Nevertheless, in 2004 Commonwealth Court Judge James Gardner Colins ordered independent presidential candidates Ralph Nader and Peter Miguel Camejo to pay $81,102.19 in litigation costs to the parties who challenged their nomination petitions. Relying on that unconstitutional decision, in 2006 Commonwealth Court Judge James R. Kelley ordered Green Party senatorial candidate Carl Romanelli to pay his challengers more than $80,000 in costs and fees.

Attorney General Tom Corbett’s Grand Jury investigation into the "Bonusgate" scandal subsequently revealed that employees of the State House Democratic Caucus had illegally prepared the Nader-Camejo and Romanelli petition challenges at taxpayer expense. The Pennsylvania courts still refused to set aside the judgments awarding costs to the challengers. The candidates continue to oppose enforcement of the judgments.

"In the wake of the Bonusgate scandal, which exposed rampant corruption in the petition challenge process, the Pennsylvania courts ratified a discriminatory ballot access scheme that subjects minor party and independent candidates to bank-breaking and clearly unconstitutional costs and fees if they defend their nomination petitions," said Oliver Hall, an attorney with the Washington, D.C.-based Center for Competitive Democracy, which is representing Pennsylvania’s Constitution, Green and Libertarian Parties in a federal lawsuit challenging state election laws. "If Pennsylvania voters want a free choice at the polls, they must stand up for candidates’ rights to seek office, regardless of partisan affiliation."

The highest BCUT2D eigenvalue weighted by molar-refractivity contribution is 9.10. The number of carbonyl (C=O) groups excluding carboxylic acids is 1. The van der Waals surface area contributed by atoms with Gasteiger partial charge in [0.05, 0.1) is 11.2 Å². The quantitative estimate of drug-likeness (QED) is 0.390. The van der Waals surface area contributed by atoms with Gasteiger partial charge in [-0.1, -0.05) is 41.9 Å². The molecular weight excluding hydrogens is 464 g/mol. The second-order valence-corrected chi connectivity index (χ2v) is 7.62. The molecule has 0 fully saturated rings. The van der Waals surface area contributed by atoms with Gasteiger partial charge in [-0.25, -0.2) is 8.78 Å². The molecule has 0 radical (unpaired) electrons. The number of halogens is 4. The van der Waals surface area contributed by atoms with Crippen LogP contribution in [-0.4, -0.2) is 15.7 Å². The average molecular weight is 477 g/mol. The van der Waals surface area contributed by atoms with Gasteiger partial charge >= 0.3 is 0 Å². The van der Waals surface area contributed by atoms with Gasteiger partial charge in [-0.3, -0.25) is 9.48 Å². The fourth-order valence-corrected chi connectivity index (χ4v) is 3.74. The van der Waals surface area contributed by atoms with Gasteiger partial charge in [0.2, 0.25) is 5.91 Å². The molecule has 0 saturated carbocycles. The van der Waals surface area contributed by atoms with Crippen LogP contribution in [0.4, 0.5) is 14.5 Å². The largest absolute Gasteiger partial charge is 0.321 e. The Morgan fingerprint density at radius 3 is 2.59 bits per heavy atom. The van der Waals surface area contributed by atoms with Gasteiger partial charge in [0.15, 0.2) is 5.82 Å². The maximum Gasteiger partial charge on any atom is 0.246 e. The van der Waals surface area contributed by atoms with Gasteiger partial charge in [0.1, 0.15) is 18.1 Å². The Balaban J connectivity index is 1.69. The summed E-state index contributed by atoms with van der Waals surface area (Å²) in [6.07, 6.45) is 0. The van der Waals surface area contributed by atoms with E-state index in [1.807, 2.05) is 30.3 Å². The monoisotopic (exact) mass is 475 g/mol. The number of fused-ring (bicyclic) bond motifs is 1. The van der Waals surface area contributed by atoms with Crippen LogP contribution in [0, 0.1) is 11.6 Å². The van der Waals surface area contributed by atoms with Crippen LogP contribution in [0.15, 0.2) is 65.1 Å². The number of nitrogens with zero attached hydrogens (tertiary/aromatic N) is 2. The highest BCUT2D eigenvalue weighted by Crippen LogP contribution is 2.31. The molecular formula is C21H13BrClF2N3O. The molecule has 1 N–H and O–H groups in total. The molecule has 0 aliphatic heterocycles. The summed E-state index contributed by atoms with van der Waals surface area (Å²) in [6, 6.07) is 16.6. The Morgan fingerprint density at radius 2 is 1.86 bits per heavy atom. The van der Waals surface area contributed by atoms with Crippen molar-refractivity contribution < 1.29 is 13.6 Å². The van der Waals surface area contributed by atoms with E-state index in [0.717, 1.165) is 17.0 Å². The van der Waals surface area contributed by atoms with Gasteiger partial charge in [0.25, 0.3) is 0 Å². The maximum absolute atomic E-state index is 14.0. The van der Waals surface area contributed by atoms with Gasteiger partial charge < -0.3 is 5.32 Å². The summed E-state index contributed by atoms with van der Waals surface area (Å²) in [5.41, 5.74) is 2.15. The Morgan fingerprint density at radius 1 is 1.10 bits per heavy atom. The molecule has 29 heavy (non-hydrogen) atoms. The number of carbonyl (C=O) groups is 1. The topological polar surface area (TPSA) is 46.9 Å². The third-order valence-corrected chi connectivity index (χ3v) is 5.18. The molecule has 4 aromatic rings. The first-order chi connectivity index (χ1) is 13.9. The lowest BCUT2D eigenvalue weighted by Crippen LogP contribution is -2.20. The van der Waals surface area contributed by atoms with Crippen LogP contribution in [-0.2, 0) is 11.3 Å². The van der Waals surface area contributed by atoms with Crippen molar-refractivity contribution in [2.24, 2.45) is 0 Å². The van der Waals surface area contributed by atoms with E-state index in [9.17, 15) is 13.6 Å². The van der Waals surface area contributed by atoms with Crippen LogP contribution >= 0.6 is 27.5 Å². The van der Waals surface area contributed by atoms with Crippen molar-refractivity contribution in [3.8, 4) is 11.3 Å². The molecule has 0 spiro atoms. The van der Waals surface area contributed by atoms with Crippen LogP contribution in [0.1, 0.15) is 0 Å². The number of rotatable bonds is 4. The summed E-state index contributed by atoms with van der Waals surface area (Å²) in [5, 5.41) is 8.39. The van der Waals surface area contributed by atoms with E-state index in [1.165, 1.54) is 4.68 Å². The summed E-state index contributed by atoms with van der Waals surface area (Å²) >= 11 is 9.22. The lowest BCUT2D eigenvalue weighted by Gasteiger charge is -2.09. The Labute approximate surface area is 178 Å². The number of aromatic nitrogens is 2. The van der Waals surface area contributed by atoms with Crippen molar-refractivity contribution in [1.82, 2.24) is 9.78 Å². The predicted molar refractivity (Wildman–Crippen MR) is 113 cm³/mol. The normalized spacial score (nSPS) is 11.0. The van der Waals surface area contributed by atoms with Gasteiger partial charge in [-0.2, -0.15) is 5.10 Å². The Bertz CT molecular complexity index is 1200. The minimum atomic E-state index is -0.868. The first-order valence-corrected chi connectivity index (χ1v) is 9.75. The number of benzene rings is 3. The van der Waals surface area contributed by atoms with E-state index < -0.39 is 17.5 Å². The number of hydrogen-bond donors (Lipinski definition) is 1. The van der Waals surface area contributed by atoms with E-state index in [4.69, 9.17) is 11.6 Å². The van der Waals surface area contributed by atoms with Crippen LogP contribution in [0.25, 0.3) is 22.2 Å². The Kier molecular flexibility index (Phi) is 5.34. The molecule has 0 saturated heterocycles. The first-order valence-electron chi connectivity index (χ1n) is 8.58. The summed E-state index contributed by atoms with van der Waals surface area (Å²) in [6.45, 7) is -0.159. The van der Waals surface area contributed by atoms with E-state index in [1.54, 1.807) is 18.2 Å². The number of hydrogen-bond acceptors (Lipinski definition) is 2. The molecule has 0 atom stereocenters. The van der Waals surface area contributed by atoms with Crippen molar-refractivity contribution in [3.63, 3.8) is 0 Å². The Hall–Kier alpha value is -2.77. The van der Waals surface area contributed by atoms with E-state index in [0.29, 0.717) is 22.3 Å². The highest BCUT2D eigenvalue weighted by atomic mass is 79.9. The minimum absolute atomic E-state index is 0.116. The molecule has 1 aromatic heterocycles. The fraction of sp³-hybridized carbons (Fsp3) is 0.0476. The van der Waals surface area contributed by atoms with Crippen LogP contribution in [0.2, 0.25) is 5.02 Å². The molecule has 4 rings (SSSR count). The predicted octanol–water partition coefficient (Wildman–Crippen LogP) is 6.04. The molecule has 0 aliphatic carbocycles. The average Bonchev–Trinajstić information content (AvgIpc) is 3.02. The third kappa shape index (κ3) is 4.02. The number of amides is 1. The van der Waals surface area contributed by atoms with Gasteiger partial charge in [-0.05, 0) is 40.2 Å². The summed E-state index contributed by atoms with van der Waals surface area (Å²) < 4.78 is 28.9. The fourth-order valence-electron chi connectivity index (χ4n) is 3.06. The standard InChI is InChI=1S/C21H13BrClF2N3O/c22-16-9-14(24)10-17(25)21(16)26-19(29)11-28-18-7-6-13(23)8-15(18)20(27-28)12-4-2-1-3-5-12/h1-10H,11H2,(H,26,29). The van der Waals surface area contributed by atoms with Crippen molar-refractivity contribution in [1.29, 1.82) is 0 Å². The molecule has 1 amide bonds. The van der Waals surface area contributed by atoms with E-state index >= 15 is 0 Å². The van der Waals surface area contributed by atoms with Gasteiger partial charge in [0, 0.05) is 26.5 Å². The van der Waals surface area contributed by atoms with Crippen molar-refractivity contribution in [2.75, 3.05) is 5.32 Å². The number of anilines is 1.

The Constitution, Green and Libertarian Parties say that Republicans and Democrats must pledge not to file nomination petition challenges until Pennsylvania’s unconstitutional election laws are reformed. The Voter Choice Act (SB 252), which State Senator Mike Folmer (R-48) and eight co-sponsors introduced in February 2009, would enact the needed reforms by eliminating the discriminatory requirement that minor party and independent candidates submit nomination petitions with tens of thousands of signatures. The bill, however, has languished in committee.

"The time is ripe for reform, but so far it’s business as usual in Harrisburg," Hall said. "The major parties are going all out to deny Pennsylvanians a free choice of candidates in November, and they will continue to do so until voters make it clear that they will not tolerate such anti-democratic tactics."

A caller after my call with Ron Morris and Jim Roddey said, "In Germany, Hitler won with only a smaller percentage of the vote. If you get a lot of folks on the ballot we could be electing someone like Hitler."

Hitler was NOT ever elected to office. He was appointed. It was corrected on the radio show.

The race for governor: Onorato's ploy - Pittsburgh Tribune-Review: "And a review of Mr. Krupa's nominating petitions, filed last week, shows that it's members of labor unions that have endorsed Onorato -- and even one of Onorato's campaign workers -- behind the petitions."
No way.

I would never call anyone who signed a petition to put a citizen onto the ballot a 'rat.'

Governor Rendell signed the petition to put another candidate on the ballot in a race where Rendell was running.

It is polite. It is civil. It is justified to help anyone get onto the ballot if the person's desire is to stand for political office.